We’ve all got someone like Olathe pest control on speed dial in the summer months, just in case we’re unlucky enough to have an infestation of insects in our home. I know a few people who have added a fly screen to their double glazed windows in Melbourne, in the hopes of catching these flies before they enter the home. But what did people do before the existence of these specialized teams, and could we bring back some of these traditional methods when we can’t get hold of a pest control service? Throughout history, man has been plagued by insects. And, man has fought back. But, not with DEET or OFF, but inventive uses of plants, although if you wanted you could use DEET free bug spray to fight them off, but once upon a time these didn’t exist so we have to use something else. Native Americans would pound the roots of Golden Seal, mix it with Bear fat and smear on their bodies to keep mosquitoes and black flies at bay. Or, during the Middle Ages, herbs were an integral part of keeping a home both fragrant (well, as fragrant as you could back then) as well as fighting invasive vermin. These plants are still effective, and a natural means of keeping modern man comfortable from the bites and annoyances of insects, especially in the summer months.
Feverfew works well to repel mosquitoes and other flying biting insects. It is best planted outside along paths and close to windows and doorways and around patios. It is especially effective when planted with citronella geraniums, lemon grass and lavender.
Pennyroyal, also known as Fleabane, works to repel ticks and fleas, as well as mosquitoes and gnats. Crushed pennyroyal leaves can be rubbed onto the skin as an effective insect repellent. Additionally, you can also rub the leaves on dogs to help repel fleas and ticks. But be careful, pennyroyal could potentially be toxic to your dog, so if they have been infested with fleas and ticks, you may want to have a look at these essential oils for fleas and ticks instead, so you can help them to be free from these insects, as well as protecting their skin and coats at the same time. But it can be used effectively for other things. Pennyroyal is often used in commercial natural insect repellent creams and sprays. Pennyroyal is great to plant in the garden, but it is best utilized as a topical insect repellent applied to the skin.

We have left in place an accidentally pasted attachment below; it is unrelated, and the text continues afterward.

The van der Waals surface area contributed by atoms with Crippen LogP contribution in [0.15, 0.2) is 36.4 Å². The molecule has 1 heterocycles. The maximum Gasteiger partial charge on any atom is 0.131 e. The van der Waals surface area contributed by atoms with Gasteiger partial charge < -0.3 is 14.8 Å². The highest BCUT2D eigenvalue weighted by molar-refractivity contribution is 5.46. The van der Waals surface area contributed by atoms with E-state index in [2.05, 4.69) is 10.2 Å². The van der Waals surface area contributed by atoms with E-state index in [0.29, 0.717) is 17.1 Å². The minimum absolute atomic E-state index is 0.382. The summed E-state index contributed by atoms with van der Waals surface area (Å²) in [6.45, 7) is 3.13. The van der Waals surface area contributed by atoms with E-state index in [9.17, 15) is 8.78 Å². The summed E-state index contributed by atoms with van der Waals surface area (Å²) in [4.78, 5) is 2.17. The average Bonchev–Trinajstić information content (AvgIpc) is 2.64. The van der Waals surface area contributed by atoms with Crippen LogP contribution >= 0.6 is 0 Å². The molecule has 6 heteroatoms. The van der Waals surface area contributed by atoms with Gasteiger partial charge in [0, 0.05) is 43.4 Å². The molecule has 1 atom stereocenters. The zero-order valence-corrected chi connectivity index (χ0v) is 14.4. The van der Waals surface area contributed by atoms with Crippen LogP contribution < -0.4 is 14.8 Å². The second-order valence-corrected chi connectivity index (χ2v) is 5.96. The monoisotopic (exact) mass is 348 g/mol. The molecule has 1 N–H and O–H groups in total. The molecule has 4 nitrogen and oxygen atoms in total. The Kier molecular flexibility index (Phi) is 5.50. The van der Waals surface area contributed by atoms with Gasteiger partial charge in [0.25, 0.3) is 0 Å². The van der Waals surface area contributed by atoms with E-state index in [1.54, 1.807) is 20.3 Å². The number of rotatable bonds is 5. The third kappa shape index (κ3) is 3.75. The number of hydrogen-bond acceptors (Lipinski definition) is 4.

Mints, including Catnip and any member of the Mentha family, is known to deter mice and ants if planted around the foundation of the home. It is recommended that you identify the ‘trouble spots’ where the pests are entering the home, and plant 3 – 7 plants at each entry point. Shallow bowls of water filled with mint leaves placed in the pantry is also known to keep mice away.
Lemongrass is a great mosquito repellent. Planted in large containers on a deck, patio or by the pool it does deter most flying pests. In the landscape, it makes a lovely grass with the same repelling qualities. It is especially effective when planted in combination with Feverfew and Lavender.
Lavender is most useful for repelling mosquitoes and gnats when planted in the garden; it can also be planted in pots and placed by doorways and windows. As with feverfew and lemongrass, lavender is best planted in the garden around seated and eating areas and also around windows and doors. You can cut and dry lavender and place on windowsills to stop mosquitoes entering the house. Put dried lavender in closets to repel moths and keep clothes smelling fresh.
Citronella Geranium has a mixed reputation and it is hard to say whether or not this LOVELY and EASY TO GROW geranium is actually effective at warding off mosquitoes. It has the citronella scent, which leads one to believe that it has the active ingredient used in so many commercial products. However, there are those who say that it is as far as it goes, fragrance. In our own ‘tests’ we think that when the leaves are crushed and rubbed onto the skin, there is nothing better nor more fragrant at fighting those buzzing nuisances!
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